So following that line of thought, maybe not knowing what I want could also make me more “high maintenance”, because the demands I make aren’t targeted† and, thus, aren’t efficient. At the same time, at 28, I feel like I have a much better idea of what works for me. I’ve also lost a lot of my patience for deal breakers. By that virtue, I’d like to think I’ve gotten a lot better at cutting through the bullshit, and being clear up front and personal about what I need and what I won’t deal with. That way, no one’s wasting their time and patience. Isn’t that so much better than trying to excuse shortcomings, hoping that they’ll “get better” later, or making a mental note to address them when the relationship gets more serious, often times never getting around to it, and having this unspoken pebble in the shoe become one big raging boulder of passive aggression and grudge-holding instead?
Granted the honesty angle can be daunting and intimidating, which is understandable. Lately I’ve been in the practice of very honestly telling the men I’m interested that, Hey, I’m interested, and are they interested in dating me too? Because if not let’s stop hanging out. Obviously (fortunately and unfortunately), there’s no tell-all answer, but it’s an important conversation to get out of the way, right? Nevertheless, I’m met with a lot of mixed reactions. I’ve been accused of “trying to make things too serious” for asking one guy “friend” who I was intimate with and going on a lot of very date-like quasi-dates with what his ultimate intentions were with me. I’ve been told that, Yes, there is interest — erroneously and declared only because of the fear of things ending. And I’m sure I’ve been perceived as selfish.
Of course, the ultimate interpretation of all the latter is that they were never, in the end, really worth my time at all. But the ones who do step up to the tasks I’ve presented? I think they’re worth the investment††.
I suppose the practice of laying all my “demands” out on the table from the get-go and as they arise situationally could be considered “high-maintenance”. But really, isn’t it just about being honest?
* * * * * * *
* Before I sound too unreasonable, let me just explain that this was mostly a timing thing, rather than my genuinely wanting C to miss the Super Bowl. I’d been homeless for two months, and I wasn’t about to let the Super Bowl delay my move, especially since it was a Sunday move, meaning I’d have to wait a full work week before I could even think about moving duties again, and especially since he barely paid attention to the sport for the entire rest of the season. I rest my case.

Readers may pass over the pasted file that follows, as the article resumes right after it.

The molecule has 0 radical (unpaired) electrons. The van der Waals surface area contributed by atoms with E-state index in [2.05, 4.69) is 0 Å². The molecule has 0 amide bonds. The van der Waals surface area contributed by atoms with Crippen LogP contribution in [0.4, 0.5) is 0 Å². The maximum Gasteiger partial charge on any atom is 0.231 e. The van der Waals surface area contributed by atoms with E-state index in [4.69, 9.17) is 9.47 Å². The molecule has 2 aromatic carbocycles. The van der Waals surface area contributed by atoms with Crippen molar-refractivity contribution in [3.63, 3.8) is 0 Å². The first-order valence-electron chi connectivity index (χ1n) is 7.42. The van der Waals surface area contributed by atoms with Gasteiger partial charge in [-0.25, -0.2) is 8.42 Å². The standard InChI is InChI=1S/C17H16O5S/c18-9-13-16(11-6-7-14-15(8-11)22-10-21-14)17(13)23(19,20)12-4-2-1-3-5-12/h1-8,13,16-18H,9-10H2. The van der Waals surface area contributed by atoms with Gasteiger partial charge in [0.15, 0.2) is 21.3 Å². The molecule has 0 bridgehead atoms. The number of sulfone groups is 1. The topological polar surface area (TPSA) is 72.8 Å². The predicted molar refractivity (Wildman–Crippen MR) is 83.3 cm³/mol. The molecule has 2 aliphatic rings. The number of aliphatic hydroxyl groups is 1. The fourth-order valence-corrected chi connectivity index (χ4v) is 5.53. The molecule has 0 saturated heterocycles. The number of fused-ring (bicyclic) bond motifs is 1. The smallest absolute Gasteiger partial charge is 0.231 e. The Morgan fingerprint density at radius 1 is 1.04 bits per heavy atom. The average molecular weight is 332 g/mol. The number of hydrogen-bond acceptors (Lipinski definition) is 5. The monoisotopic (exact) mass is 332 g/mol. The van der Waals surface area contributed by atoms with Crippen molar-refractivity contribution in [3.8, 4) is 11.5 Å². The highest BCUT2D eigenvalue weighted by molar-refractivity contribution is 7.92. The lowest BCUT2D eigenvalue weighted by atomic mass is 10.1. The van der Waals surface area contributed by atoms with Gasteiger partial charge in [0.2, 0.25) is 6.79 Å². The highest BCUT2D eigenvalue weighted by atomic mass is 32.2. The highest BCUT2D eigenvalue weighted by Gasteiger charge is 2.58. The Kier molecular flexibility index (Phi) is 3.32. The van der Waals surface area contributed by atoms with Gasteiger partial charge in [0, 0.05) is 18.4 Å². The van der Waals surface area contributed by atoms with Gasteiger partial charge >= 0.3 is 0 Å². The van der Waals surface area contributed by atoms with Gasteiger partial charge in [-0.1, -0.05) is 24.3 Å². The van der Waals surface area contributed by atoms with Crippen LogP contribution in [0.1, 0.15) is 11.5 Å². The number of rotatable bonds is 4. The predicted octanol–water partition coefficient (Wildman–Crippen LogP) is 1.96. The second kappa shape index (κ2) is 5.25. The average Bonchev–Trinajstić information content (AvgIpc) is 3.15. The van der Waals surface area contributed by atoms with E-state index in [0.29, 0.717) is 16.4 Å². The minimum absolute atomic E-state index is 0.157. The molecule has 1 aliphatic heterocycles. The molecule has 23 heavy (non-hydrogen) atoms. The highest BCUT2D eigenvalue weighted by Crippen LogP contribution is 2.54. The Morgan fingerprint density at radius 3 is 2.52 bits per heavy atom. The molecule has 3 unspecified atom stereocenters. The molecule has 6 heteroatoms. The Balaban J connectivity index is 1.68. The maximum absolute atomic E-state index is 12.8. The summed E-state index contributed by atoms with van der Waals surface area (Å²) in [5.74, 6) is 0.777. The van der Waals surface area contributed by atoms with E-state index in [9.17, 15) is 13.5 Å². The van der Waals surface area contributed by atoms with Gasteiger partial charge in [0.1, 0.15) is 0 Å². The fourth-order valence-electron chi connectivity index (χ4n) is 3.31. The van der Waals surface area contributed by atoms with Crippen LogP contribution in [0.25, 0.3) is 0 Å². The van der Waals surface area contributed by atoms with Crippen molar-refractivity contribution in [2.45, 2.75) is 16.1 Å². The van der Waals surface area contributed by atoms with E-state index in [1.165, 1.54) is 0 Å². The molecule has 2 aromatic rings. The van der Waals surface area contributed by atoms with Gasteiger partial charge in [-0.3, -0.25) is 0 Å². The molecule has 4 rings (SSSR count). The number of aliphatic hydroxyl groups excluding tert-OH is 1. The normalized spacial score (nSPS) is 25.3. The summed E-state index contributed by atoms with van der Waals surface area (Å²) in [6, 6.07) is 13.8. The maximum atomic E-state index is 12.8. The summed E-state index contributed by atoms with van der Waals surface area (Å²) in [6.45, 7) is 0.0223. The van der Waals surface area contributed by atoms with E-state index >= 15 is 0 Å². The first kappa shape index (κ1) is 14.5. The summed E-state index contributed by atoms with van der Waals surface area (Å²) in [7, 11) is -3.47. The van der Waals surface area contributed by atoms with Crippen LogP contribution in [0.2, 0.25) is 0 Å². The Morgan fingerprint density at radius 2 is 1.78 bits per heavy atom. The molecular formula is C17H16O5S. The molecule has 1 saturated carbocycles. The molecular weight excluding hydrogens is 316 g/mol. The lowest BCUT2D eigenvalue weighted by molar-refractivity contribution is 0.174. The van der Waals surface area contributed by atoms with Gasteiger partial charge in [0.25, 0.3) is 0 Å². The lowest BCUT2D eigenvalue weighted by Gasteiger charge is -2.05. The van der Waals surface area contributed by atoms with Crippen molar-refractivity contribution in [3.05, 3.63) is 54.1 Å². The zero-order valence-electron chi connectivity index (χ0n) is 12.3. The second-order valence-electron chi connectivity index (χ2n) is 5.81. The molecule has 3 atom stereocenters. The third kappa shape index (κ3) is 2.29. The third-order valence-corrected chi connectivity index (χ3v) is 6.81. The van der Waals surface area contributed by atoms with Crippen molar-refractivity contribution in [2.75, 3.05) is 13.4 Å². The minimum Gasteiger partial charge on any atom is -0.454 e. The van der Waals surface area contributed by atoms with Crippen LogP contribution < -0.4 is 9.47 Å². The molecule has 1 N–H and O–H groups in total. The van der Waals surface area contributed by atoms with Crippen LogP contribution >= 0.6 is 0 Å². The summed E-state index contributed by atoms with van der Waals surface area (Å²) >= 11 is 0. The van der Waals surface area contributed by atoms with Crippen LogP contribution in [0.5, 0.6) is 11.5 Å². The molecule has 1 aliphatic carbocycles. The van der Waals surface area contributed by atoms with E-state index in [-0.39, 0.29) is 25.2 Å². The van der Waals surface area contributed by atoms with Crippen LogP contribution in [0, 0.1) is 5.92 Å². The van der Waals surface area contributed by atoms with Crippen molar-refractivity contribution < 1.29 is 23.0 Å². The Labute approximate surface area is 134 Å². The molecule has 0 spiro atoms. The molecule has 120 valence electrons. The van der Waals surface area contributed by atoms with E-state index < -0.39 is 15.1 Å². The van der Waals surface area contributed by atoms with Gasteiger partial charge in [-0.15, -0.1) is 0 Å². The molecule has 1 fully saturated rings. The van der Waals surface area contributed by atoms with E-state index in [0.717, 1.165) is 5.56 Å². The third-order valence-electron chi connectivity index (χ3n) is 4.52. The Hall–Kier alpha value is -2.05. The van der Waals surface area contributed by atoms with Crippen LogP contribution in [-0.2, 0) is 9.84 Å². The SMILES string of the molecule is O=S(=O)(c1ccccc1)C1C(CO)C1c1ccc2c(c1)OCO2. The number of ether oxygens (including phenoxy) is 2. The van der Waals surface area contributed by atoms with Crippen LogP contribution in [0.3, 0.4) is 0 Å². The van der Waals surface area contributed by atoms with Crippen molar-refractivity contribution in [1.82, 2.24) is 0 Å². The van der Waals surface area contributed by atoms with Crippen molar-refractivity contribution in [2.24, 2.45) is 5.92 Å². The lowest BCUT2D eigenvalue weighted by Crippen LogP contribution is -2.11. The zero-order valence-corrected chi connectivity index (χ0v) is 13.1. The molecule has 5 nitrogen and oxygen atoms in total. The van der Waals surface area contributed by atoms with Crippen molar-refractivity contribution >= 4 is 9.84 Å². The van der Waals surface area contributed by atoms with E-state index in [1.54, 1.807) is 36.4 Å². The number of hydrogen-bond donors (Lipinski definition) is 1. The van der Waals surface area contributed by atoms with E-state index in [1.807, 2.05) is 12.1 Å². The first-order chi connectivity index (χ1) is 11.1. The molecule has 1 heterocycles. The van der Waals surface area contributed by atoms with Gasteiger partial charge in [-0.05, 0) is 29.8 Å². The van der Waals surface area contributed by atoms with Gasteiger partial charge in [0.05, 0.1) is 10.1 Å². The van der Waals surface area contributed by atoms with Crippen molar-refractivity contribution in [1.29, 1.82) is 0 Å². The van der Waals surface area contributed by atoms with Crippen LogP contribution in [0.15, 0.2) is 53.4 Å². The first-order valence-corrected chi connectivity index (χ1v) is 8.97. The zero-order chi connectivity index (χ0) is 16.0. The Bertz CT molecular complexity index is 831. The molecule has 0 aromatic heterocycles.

** Actually, now that I read over this section again for my final edit, it doesn’t sound too bad. So there’s more testament to the (high?/low?-maintenance) person I am now.
† This reminds me of one particular session of my Audience Insight class in J-school. Basically, the idea was that for your publication — be it a magazine or a newspaper or what have you — you have your Tier 1, main target audience, embodied and personified by a single archetype — we’re talking, literally, “female, 28, resides in New York, works in journalism and earns a salary of XX, giving her the sufficient means to purchase the goods at the price point presented by this lifestyle magazine”. This is followed by your Tiers 2 and 3, secondary audiences who also have an interest in the topic(s) you cover and happen to tune in to the content of your medium. But even though a significant amount of your sales may come from Tiers 2 and 3, you must focus your publication on the Tier 1 audience — or more specifically, the target persona. The reasons? They’d include thematic consistency, maintaining relevance to readers, limiting the scope of topics you can cover (very important), and finally the fact that many Tiers 2 and 3 audience members aspire to become the Tier 1. Case in point: Not all tweens and teens who read Seventeen Magazine are aged 17, but they still read for various reasons, like they have 17-envy, or they’re im/mature for their age, or they just really, really like boys. Same goes for Food Network: not everyone who tunes in to the channel is a full-blown foodie, but most people appreciate an ample serving of food porn. As Professor Rachel Mersey Davis stressed over and over again: “You don’t want to cast too wide a net, else you’ll catch nothing at all.”
†† I’d like to add here, though, that I’m not in the habit of expecting people to give me things they’re not already willing to give. Also, please don’t think I think that contributions to the happiness of a relationship are entirely what I ask for and he provides — it’s a two-way street, obviously, and I’m just as inclined to consider what I’m willing to do and how willing I am to do those things for a significant other in the overarching scheme of whether I truly want to be with him.